For liberals, the natural ideological response to terrorism would be to say that it is a result of poor nurturance -- that terrorists come from broken homes or dysfunctional families. However, this obviously is not a very satisfying account of terrorism. The idea of dealing with terrorism by, say, increasing funding for Head Start, is absurd.

Lakoff himself argues for a type of multinational nurturance. He writes,

"When applied to foreign policy, nurturant moral norms would lead the American government to uphold the ABM treaty, sign the Kyoto accords, engage in a form of globalization governed by an ethics of care -- and it would automatically make all the concerns listed above (e.g., the environment, women's rights) part of our foreign policy."

Nowhere does Lakoff discuss using force against terrorism, except to denounce "blundering overwhelming force" and "massive bombing." For the most part, however, not even my liberal friends are prepared to second Lakoff in arguing that the key to ending terrorism would be signing the ABM Treaty and the Kyoto Protocol.

Fundamentally, the "nurturance" model has no mechanism for coping with terrorism. It is easy and comfortable for liberals to express anger at President Bush, who represents the opposite "strictness" model. However, liberals are empty-handed when it comes to providing meaningful, constructive suggestions for policy. There simply is little or nothing within the "nurturance" paradigm that is useful for dealing with murderous fanatics.

The only constructive-sounding idea about terrorism that comes from the left is the cry for multilateral solutions. However, "multilateral" is an adjective, not a verb. It begs the question, "A multilateral what?" The quarterback does not fulfill his responsibilities simply by gathering a huddle. He needs to call a play.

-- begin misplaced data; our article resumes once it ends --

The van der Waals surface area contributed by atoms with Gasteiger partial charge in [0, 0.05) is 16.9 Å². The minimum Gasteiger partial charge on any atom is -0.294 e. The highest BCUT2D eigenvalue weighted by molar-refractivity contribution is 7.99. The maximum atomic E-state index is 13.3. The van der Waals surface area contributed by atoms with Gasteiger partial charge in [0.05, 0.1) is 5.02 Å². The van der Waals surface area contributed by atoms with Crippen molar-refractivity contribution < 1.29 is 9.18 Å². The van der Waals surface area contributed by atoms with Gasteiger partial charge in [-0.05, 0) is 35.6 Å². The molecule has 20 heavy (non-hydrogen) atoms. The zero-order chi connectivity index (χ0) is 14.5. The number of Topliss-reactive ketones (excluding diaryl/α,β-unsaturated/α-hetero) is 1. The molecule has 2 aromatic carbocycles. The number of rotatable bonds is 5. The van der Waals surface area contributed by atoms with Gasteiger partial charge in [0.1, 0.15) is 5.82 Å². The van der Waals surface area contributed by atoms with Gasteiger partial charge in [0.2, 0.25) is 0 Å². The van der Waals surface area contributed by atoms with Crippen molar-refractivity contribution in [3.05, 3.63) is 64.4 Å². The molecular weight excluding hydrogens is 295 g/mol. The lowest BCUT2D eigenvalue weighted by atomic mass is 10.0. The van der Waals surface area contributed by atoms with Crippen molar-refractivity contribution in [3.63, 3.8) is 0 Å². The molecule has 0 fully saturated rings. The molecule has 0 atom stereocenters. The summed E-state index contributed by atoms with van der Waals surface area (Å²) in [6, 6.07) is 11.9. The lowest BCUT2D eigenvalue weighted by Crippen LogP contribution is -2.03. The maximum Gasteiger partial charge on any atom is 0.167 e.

The Missing Debate

"Nurturance" fails as an approach for dealing with terrorism. However, that does not mean that "strictness" has all of the answers. While the conservatives rant on behalf of "strictness" and liberals rant against conservatives, many difficult, important issues slide by. Here are some of the questions that I wish were on the table.

What should be the nation's surveillance architecture? This question is being addressed haphazardly. The FBI worries about preserving wiretapping capability in the Internet age. Civil libertarians are worried about protecting privacy. Knee-jerk reactions are predominant, when what is needed is visionary leadership. I wrote an essay about this shortly after September 11, and it is a topic to which I plan to return.

What are our expectations for moderate Muslims? If a group of Jewish or Christian fanatics were engaging in mass murder, we would hold the entire religious community accountable to some extent. We would expect priests or rabbis to stand up firmly and denounce the terrorist fringe. We would expect community leaders to work to isolate and expose the radicals. No one seems to ask very much from the Islamic community, either in this country or elsewhere. Is this due to the "soft bigotry of low expectations?" Or are we afraid that when push comes to shove, the "moderate" Muslims are not really all that moderate? The absence of discussion about setting expectations for moderate Muslims is indicative of how empty our national political debate on terrorism has been.

What would it take to win the war against terrorism? No matter how many defensive measures we take, as long as there are murderous fanatics we will be in danger. It seems that we need a strategy for ridding the world of murderous fanatics. The instinct of liberals is to see President Bush as moving too aggressively in his approach. However, the way I see it, as someone who wants my children never to have to suffer from a terrorist attack, the President is not moving quickly enough.

I believe that terrorism represents the greatest challenge for the contract among consenting adults since the founding of our Republic. Neither the "nurturant" moral outlook of the liberals nor the "strict" moral outlook of conservatives provides a roadmap for dealing with the issue. This election is shaping up as a liberal-conservative donnybrook at exactly a point in history when that conflict does nothing but detract from the public debate.

Arnold Kling recently wrote for TCS about "Zero-Sum Bioethics."